6 The last step is to take the incoming cue map that is about to be placed in the Cues Editor window, and modify it to the user’s specifications. We update the comment to describe the specific wash that was requeste, then generate appropriate Started On Beat and Ended expressions for the cue. The modified value we return gets inserted into the Cues Editor. (For this example, we are assuming we have already created shared functions named run-red-wash and end-red-wash for these expressions to use.)
When you manipulate cues being created with code in this way, it is entirely your responsibility to make sure that you don’t put unsupported or inconsistent values in them. There are no guard rails to protect you from that, like there are when you use the normal user interface to adjust cues. If such a broken cue ends up in your show file, it could prevent the show from opening successfully. So you should keep frequent backups of your show file when you are experimenting with writing cue builder functions.

After saving the updated Show Global Setup Expression, this cue builder is registered.

If we open the ”Red Wash“ configuration window again, because the cue is configured to be unlinked and at least one cue builder has been registered, there is a new menu that allows us to attach this cue builder to the library cue:

Configure Unlink

Once we have applied this configuration to the ”Red Wash“ library cue, the next time we create a cue using it, instead of having the cue simply appear, we see our new builder dialog for choosing its details:

Configure Unlink

If we click Cancel here, no cue is created, and the selection we had made in the Cues Editor window remains in place. If we type a fixture group name, choose a level, and click OK, the customized cue is created, and as usual its description is selected for editing in case we want to make any further tweaks:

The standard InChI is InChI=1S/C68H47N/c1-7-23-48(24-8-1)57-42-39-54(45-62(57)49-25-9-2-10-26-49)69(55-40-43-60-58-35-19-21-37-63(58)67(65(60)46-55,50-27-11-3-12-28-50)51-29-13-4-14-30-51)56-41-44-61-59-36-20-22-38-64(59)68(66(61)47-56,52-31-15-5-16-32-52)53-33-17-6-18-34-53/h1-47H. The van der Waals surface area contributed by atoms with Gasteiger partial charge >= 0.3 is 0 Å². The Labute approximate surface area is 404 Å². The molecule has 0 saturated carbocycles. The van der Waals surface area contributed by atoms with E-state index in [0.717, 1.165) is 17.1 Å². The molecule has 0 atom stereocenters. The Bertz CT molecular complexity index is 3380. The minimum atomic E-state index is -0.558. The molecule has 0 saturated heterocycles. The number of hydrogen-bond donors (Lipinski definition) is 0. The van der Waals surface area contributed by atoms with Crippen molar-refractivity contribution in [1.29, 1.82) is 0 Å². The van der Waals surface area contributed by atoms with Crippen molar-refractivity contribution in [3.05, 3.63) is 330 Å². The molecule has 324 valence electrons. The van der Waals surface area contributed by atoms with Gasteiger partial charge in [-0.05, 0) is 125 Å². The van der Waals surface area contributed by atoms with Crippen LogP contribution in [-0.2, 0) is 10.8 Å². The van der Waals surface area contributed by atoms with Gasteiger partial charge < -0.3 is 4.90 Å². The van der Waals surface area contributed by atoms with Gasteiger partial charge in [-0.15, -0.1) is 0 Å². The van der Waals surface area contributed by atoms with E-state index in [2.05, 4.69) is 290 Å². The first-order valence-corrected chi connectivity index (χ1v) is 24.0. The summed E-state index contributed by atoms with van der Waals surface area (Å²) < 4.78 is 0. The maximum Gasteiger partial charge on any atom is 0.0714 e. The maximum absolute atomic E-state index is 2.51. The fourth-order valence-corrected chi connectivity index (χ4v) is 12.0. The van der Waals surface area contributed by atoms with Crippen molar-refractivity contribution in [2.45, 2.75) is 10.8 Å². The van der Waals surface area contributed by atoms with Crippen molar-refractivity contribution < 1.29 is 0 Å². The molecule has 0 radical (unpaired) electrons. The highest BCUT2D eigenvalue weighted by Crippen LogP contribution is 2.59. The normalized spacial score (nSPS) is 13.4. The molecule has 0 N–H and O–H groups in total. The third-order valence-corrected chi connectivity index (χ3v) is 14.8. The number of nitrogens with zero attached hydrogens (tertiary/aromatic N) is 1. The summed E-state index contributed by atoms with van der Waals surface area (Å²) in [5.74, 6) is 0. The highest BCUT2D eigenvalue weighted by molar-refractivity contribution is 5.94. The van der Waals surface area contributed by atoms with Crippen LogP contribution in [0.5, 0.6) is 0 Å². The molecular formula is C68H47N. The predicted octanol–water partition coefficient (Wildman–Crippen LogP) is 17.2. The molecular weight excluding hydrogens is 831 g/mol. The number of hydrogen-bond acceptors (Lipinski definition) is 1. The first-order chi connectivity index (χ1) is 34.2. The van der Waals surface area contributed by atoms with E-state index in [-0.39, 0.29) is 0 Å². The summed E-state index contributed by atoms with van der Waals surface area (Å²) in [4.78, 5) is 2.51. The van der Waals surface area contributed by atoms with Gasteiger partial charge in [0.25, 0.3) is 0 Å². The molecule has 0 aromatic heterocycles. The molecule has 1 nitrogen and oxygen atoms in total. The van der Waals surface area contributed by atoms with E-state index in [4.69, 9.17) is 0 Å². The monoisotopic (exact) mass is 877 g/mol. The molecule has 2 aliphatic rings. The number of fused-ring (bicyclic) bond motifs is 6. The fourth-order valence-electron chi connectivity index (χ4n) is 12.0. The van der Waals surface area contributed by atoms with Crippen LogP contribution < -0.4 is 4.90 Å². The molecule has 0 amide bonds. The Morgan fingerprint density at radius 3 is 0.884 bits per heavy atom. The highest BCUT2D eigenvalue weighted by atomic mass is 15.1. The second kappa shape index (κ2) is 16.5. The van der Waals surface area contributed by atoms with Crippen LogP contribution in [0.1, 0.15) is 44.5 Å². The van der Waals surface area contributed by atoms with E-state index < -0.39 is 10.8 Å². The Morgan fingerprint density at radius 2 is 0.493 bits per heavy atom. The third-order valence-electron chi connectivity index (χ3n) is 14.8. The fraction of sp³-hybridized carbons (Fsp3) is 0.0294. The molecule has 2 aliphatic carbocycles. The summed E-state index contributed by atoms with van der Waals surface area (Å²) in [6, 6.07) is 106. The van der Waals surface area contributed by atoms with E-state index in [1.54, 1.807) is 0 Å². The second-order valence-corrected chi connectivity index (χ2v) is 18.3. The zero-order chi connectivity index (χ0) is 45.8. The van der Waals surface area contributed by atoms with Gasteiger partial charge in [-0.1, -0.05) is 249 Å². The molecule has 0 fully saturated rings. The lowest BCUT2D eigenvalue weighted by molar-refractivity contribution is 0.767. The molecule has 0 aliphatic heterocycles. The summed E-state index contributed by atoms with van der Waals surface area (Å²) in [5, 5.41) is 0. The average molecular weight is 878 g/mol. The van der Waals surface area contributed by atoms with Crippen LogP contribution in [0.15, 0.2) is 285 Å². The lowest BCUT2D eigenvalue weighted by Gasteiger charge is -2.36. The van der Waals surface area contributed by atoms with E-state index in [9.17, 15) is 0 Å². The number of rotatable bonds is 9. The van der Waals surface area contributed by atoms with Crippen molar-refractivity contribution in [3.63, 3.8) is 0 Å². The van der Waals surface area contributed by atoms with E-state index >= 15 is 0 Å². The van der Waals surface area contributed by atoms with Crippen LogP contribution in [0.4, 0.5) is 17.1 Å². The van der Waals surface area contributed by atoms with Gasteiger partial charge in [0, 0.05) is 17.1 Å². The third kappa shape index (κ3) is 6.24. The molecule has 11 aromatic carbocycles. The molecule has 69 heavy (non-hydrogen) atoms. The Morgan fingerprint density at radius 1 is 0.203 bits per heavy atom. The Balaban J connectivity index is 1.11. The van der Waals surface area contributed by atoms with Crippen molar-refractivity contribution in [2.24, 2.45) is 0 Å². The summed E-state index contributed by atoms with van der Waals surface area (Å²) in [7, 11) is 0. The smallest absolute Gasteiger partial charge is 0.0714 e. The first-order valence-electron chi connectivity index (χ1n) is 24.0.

Red Wash Cue Built

If we inspect the new cue’s expressions, we will see that the Started On-Beat expression corresponds to what we entered, and contains:

(run-red-wash "Pars" 255)

And similarly the Ended expression contains:

(end-red-wash "Pars")

As you can imagine, especially for complex cues with several parameters and related expressions, this kind of automation can save a lot of time.

This is more advanced coding than a lot of what BLT requires, so if you are interested in exploring it, don’t hesitate to reach out in the Zulip community for help.

For cues created by cue builders in this way, as long as the cue remains unlinked and the builder function is still registered under the same name, you will see a Rebuild Cue option in the cue context menu. Choosing this will re-run the builder using the original selection that was used to place the cue, and unless you cancel it, will replace the cue definition with the results of the choices you made in the builder this time. The start and end positions of the cue being rebuilt are preserved in case you have fine-tuned them manually.